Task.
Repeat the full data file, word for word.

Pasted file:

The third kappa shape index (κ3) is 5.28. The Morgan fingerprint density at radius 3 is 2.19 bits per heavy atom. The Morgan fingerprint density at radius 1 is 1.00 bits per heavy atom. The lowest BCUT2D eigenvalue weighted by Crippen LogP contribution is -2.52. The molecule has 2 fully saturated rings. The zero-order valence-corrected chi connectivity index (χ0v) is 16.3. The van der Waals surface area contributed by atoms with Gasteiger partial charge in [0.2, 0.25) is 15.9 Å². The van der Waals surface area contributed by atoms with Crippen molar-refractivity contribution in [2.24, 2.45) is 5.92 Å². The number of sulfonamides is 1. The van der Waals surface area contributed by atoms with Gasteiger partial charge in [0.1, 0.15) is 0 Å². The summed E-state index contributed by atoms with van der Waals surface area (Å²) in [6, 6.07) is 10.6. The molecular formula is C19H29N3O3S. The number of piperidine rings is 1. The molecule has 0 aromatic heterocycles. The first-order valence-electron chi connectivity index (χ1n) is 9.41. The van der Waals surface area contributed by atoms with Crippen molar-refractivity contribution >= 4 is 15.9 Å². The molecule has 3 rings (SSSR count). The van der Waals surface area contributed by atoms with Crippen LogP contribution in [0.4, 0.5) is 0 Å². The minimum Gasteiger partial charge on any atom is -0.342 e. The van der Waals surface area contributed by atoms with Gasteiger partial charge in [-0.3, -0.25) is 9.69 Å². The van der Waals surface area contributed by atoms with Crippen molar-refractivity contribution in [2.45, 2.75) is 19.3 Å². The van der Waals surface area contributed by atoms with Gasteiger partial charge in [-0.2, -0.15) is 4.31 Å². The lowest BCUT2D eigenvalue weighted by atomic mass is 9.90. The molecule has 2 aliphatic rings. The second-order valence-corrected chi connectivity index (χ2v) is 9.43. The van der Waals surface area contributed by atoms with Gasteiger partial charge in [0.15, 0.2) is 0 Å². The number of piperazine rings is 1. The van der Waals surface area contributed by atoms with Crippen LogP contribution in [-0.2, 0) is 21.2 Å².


The third kappa shape index (κ3) is 5.28. The Morgan fingerprint density at radius 3 is 2.19 bits per heavy atom. The Morgan fingerprint density at radius 1 is 1.00 bits per heavy atom. The lowest BCUT2D eigenvalue weighted by Crippen LogP contribution is -2.52. The molecule has 2 fully saturated rings. The zero-order valence-corrected chi connectivity index (χ0v) is 16.3. The van der Waals surface area contributed by atoms with Gasteiger partial charge in [0.2, 0.25) is 15.9 Å². The van der Waals surface area contributed by atoms with Crippen molar-refractivity contribution in [2.24, 2.45) is 5.92 Å². The number of sulfonamides is 1. The van der Waals surface area contributed by atoms with Gasteiger partial charge in [0.1, 0.15) is 0 Å². The summed E-state index contributed by atoms with van der Waals surface area (Å²) in [6, 6.07) is 10.6. The molecular formula is C19H29N3O3S. The number of piperidine rings is 1. The molecule has 0 aromatic heterocycles. The first-order valence-electron chi connectivity index (χ1n) is 9.41. The van der Waals surface area contributed by atoms with Crippen molar-refractivity contribution >= 4 is 15.9 Å². The molecule has 3 rings (SSSR count). The van der Waals surface area contributed by atoms with Crippen LogP contribution in [0.4, 0.5) is 0 Å². The minimum Gasteiger partial charge on any atom is -0.342 e. The van der Waals surface area contributed by atoms with Gasteiger partial charge in [-0.3, -0.25) is 9.69 Å². The van der Waals surface area contributed by atoms with Crippen molar-refractivity contribution in [2.45, 2.75) is 19.3 Å². The van der Waals surface area contributed by atoms with Gasteiger partial charge in [-0.2, -0.15) is 4.31 Å². The lowest BCUT2D eigenvalue weighted by atomic mass is 9.90. The molecule has 2 aliphatic rings. The second-order valence-corrected chi connectivity index (χ2v) is 9.43. The van der Waals surface area contributed by atoms with Gasteiger partial charge in [0.15, 0.2) is 0 Å². The number of piperazine rings is 1. The van der Waals surface area contributed by atoms with Crippen LogP contribution in [-0.2, 0) is 21.2 Å².